A proposal by Mack McFarland
Operations Manual is a curatorial research project which explores, compiles, and presents the directive materials curators, preparators, registrars, and collectors receive from artists which detail the processes and methods for unpacking, arranging, installing, and caring for their works. These items take the form of drawings, photographs, collage, and written instructions most often created by the artists themselves and delivered in the container or crate with the work. Amassing, analyzing, and exhibiting these documents will reveal, insights, tricks, and secrets, adding to the discourse of artistic practice, as well as the emerging conversations regarding the curator as producer.
At times the directive materials will accompany their correlating works, coupled with notes and comments from the installation team. These displays will illustrate the application, relevance, and value of these instructions, while furnishing the viewer with a clear behind-the-scenes look at the process for mounting these works in the space. In other instances the instructions will stand-alone, as curious, archival and in some cases historical documents. The visitors are then placed in the situation curators find themselves in, visualizing a work from a series of sketches, photos, and notes.
This presentation of only the instructional materials will be similar to the experience of the publication, however the content of the publication will be expanded greatly to include documents from individuals and institutions from across the art world. Through the inclusion and exploration of a greater sample of these documents, their importance as not only interesting archival ephemera, but as the indispensable material culture of gallery and museum workers will be revealed. For how else will we be able to exhibit the work of Sarah Sze, Tony Feher, Tim Hawkinson, Barbra Kruger, Marina Abramovic, Hans Haacke, and many others in 50, or 100 years? And how are we today installing the works of Eva Hesse, Jason Rhodes, Naum Gabo, Nam June Paik, and other artists no longer with us? These instructions are the means of communications between artists and installers over great periods of time, and also serve as a way of passing installation tips and notes from one curator or preparator to another. I myself was assisted by unknown persons in the installation of a Tracey Emin neon piece who had written a suggestion on the installation guide to use a different kind of hardware than the one that came with the work.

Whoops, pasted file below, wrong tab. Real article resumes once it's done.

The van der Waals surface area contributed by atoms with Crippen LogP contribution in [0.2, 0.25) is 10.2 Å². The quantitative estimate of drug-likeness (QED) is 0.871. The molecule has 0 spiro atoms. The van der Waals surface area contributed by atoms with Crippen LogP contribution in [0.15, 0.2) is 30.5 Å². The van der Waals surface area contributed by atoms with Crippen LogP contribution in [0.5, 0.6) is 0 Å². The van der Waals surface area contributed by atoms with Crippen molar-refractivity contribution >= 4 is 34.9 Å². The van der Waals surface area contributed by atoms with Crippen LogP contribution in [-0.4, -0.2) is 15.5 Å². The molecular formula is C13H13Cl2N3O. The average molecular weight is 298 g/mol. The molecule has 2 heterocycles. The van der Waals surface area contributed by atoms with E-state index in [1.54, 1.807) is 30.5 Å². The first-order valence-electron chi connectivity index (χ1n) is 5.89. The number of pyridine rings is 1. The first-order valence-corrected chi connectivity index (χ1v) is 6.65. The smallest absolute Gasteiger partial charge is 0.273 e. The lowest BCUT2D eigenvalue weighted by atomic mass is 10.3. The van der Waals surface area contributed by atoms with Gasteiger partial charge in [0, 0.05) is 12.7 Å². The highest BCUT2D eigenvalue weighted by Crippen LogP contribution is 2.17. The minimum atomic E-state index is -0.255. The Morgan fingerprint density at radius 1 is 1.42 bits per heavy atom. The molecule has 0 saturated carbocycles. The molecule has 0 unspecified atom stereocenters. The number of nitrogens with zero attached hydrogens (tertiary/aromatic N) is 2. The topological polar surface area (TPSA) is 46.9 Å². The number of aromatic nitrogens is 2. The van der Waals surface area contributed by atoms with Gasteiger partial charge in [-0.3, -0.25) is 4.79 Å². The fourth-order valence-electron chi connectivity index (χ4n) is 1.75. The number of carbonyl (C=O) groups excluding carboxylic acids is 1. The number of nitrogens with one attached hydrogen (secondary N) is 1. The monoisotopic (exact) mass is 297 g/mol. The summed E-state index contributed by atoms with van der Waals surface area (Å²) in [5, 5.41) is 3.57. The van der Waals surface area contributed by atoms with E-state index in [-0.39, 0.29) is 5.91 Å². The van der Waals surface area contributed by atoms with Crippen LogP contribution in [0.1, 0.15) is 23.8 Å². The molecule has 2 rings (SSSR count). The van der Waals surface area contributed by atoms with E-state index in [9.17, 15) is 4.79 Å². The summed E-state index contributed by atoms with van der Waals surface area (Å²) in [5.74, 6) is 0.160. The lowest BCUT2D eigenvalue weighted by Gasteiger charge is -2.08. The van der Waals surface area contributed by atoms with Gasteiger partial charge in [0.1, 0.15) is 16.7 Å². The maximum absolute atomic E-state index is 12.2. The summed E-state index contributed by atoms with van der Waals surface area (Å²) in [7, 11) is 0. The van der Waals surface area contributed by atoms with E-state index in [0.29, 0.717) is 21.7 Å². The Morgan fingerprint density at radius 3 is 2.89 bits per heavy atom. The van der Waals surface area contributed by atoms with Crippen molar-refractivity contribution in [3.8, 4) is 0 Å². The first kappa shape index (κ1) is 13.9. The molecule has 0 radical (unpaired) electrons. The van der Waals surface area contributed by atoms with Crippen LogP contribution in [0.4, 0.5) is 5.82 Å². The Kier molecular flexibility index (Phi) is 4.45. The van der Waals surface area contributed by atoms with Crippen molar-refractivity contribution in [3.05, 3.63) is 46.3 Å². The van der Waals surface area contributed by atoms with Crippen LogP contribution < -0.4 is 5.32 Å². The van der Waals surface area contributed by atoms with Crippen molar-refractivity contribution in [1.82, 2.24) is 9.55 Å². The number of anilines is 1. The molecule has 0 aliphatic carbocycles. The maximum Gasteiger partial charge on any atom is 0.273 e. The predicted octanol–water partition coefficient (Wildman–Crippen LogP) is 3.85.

By compiling and making public these directive materials which allow these works to live on authentically, Operations Manual will move viewers towards what French philosopher Jacques Ranciere refers to as an emancipated spectator. Ranciere’s viewer is not constrained or restricted, but is cognizant of her own gaze, and aware of the factors that condition the gaze. To achieve this state she must be privy to the who, what, how of that upon which her gaze falls. As Ranciere puts it, “Emancipation is the process of verification of the equality of intelligence.” Through the disclosure of the artistic process via the museological installation documents, the emancipated spectator is provided a new resource towards an egalitarianism of seeing.
Operations Manual will not be the Gettysburg Address of art viewer emancipation, but with contemporary rhetoric of government transparency in the age of Wikileaks, it’s an apt moment to reveal the plans of Solomon’s Temple, introducing these fascinating instructional documents into the public realm.
Mack McFarland is an artist and curator who makes a home in Portland, Oregon. McFarland has served as curator for the Feldman Gallery and Project Space at the Pacific Northwest College of Art since 2006. While there he has organized or curated over 30 exhibitions, with a focus on artists whose practices involve social or politically engaged themes, including Joe Sacco, Sue Coe, Sandow Birk, and Regina Silveira. His future exhibitions include, Happy Birthday: Celebration of Chance and Silence, commemorating the legacy of John Cage in September 2012 on Cage’s 100th birthday, and a new commissioned work from Critical Art Ensemble.